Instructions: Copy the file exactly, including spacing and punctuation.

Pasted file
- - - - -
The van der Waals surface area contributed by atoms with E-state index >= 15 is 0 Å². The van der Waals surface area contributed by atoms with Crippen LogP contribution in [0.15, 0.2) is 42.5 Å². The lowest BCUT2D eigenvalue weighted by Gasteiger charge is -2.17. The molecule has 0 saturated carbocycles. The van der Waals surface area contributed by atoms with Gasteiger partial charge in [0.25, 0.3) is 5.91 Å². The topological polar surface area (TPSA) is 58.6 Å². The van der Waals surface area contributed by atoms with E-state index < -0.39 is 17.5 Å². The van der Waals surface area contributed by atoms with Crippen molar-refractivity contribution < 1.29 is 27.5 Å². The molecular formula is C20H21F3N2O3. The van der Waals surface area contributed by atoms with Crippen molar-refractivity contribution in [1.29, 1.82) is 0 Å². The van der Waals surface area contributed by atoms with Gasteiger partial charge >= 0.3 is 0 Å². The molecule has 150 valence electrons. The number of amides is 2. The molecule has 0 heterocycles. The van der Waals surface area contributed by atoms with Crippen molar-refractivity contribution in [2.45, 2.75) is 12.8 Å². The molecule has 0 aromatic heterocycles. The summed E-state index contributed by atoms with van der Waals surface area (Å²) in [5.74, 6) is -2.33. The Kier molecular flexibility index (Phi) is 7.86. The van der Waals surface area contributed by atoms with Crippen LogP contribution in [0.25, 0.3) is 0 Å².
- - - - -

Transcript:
The van der Waals surface area contributed by atoms with E-state index >= 15 is 0 Å². The van der Waals surface area contributed by atoms with Crippen LogP contribution in [0.15, 0.2) is 42.5 Å². The lowest BCUT2D eigenvalue weighted by Gasteiger charge is -2.17. The molecule has 0 saturated carbocycles. The van der Waals surface area contributed by atoms with Gasteiger partial charge in [0.25, 0.3) is 5.91 Å². The topological polar surface area (TPSA) is 58.6 Å². The van der Waals surface area contributed by atoms with E-state index < -0.39 is 17.5 Å². The van der Waals surface area contributed by atoms with Crippen molar-refractivity contribution < 1.29 is 27.5 Å². The molecular formula is C20H21F3N2O3. The van der Waals surface area contributed by atoms with Crippen molar-refractivity contribution in [1.29, 1.82) is 0 Å². The van der Waals surface area contributed by atoms with Gasteiger partial charge >= 0.3 is 0 Å². The molecule has 150 valence electrons. The number of amides is 2. The molecule has 0 heterocycles. The van der Waals surface area contributed by atoms with Crippen molar-refractivity contribution in [2.45, 2.75) is 12.8 Å². The molecule has 0 aromatic heterocycles. The summed E-state index contributed by atoms with van der Waals surface area (Å²) in [5.74, 6) is -2.33. The Kier molecular flexibility index (Phi) is 7.86. The van der Waals surface area contributed by atoms with Crippen LogP contribution in [0.25, 0.3) is 0 Å².